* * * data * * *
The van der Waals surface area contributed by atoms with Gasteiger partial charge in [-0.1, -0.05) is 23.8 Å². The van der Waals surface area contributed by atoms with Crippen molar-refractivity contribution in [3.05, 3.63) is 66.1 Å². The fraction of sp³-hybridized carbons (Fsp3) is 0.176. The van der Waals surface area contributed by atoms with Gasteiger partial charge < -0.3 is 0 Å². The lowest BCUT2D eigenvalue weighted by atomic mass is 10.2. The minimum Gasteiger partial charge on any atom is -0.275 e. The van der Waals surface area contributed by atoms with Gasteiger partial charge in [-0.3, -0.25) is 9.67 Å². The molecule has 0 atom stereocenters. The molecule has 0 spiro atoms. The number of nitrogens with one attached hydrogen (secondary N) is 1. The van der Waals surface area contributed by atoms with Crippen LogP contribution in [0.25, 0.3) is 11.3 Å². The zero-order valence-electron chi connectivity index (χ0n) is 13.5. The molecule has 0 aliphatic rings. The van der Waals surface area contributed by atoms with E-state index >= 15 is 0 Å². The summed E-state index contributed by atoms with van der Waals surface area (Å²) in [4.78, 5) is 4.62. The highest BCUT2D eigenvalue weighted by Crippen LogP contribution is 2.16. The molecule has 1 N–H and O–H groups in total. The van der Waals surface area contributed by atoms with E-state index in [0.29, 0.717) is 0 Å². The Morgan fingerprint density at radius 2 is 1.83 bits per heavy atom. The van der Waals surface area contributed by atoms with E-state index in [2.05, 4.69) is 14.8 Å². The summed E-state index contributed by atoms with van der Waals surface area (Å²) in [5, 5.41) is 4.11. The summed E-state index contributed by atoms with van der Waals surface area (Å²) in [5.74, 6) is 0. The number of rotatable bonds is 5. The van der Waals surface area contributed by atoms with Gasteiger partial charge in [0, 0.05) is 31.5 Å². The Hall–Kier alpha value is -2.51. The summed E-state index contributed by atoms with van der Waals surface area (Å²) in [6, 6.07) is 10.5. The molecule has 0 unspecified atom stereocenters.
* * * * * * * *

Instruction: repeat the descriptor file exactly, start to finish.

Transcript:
The van der Waals surface area contributed by atoms with Gasteiger partial charge in [-0.1, -0.05) is 23.8 Å². The van der Waals surface area contributed by atoms with Crippen molar-refractivity contribution in [3.05, 3.63) is 66.1 Å². The fraction of sp³-hybridized carbons (Fsp3) is 0.176. The van der Waals surface area contributed by atoms with Gasteiger partial charge < -0.3 is 0 Å². The lowest BCUT2D eigenvalue weighted by atomic mass is 10.2. The minimum Gasteiger partial charge on any atom is -0.275 e. The van der Waals surface area contributed by atoms with Gasteiger partial charge in [-0.3, -0.25) is 9.67 Å². The molecule has 0 atom stereocenters. The molecule has 0 spiro atoms. The number of nitrogens with one attached hydrogen (secondary N) is 1. The van der Waals surface area contributed by atoms with Crippen LogP contribution in [0.25, 0.3) is 11.3 Å². The zero-order valence-electron chi connectivity index (χ0n) is 13.5. The molecule has 0 aliphatic rings. The van der Waals surface area contributed by atoms with E-state index >= 15 is 0 Å². The summed E-state index contributed by atoms with van der Waals surface area (Å²) in [4.78, 5) is 4.62. The highest BCUT2D eigenvalue weighted by Crippen LogP contribution is 2.16. The molecule has 1 N–H and O–H groups in total. The van der Waals surface area contributed by atoms with E-state index in [0.29, 0.717) is 0 Å². The Morgan fingerprint density at radius 2 is 1.83 bits per heavy atom. The van der Waals surface area contributed by atoms with E-state index in [2.05, 4.69) is 14.8 Å². The summed E-state index contributed by atoms with van der Waals surface area (Å²) in [5, 5.41) is 4.11. The summed E-state index contributed by atoms with van der Waals surface area (Å²) in [5.74, 6) is 0. The number of rotatable bonds is 5. The van der Waals surface area contributed by atoms with Gasteiger partial charge in [0, 0.05) is 31.5 Å². The Hall–Kier alpha value is -2.51. The summed E-state index contributed by atoms with van der Waals surface area (Å²) in [6, 6.07) is 10.5. The molecule has 0 unspecified atom stereocenters.